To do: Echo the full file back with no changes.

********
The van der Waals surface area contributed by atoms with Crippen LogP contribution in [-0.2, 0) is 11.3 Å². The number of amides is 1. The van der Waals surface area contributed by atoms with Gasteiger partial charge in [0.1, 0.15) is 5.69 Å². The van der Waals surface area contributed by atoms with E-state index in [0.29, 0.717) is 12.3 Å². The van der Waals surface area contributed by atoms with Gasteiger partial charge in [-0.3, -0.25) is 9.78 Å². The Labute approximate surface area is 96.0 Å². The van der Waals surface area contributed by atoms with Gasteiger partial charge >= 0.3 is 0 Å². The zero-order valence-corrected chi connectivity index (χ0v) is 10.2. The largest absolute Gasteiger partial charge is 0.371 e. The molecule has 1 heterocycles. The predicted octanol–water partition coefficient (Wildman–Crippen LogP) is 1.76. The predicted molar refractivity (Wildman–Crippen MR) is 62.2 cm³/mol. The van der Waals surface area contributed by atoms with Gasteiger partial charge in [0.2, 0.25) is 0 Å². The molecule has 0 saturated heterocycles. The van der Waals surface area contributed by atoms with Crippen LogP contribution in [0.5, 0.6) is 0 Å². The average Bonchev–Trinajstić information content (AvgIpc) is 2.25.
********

The van der Waals surface area contributed by atoms with Crippen LogP contribution in [-0.2, 0) is 11.3 Å². The number of amides is 1. The van der Waals surface area contributed by atoms with Gasteiger partial charge in [0.1, 0.15) is 5.69 Å². The van der Waals surface area contributed by atoms with E-state index in [0.29, 0.717) is 12.3 Å². The van der Waals surface area contributed by atoms with Gasteiger partial charge in [-0.3, -0.25) is 9.78 Å². The Labute approximate surface area is 96.0 Å². The van der Waals surface area contributed by atoms with Gasteiger partial charge >= 0.3 is 0 Å². The zero-order valence-corrected chi connectivity index (χ0v) is 10.2. The largest absolute Gasteiger partial charge is 0.371 e. The molecule has 1 heterocycles. The predicted octanol–water partition coefficient (Wildman–Crippen LogP) is 1.76. The predicted molar refractivity (Wildman–Crippen MR) is 62.2 cm³/mol. The van der Waals surface area contributed by atoms with Gasteiger partial charge in [0.2, 0.25) is 0 Å². The molecule has 0 saturated heterocycles. The van der Waals surface area contributed by atoms with Crippen LogP contribution in [0.5, 0.6) is 0 Å². The average Bonchev–Trinajstić information content (AvgIpc) is 2.25.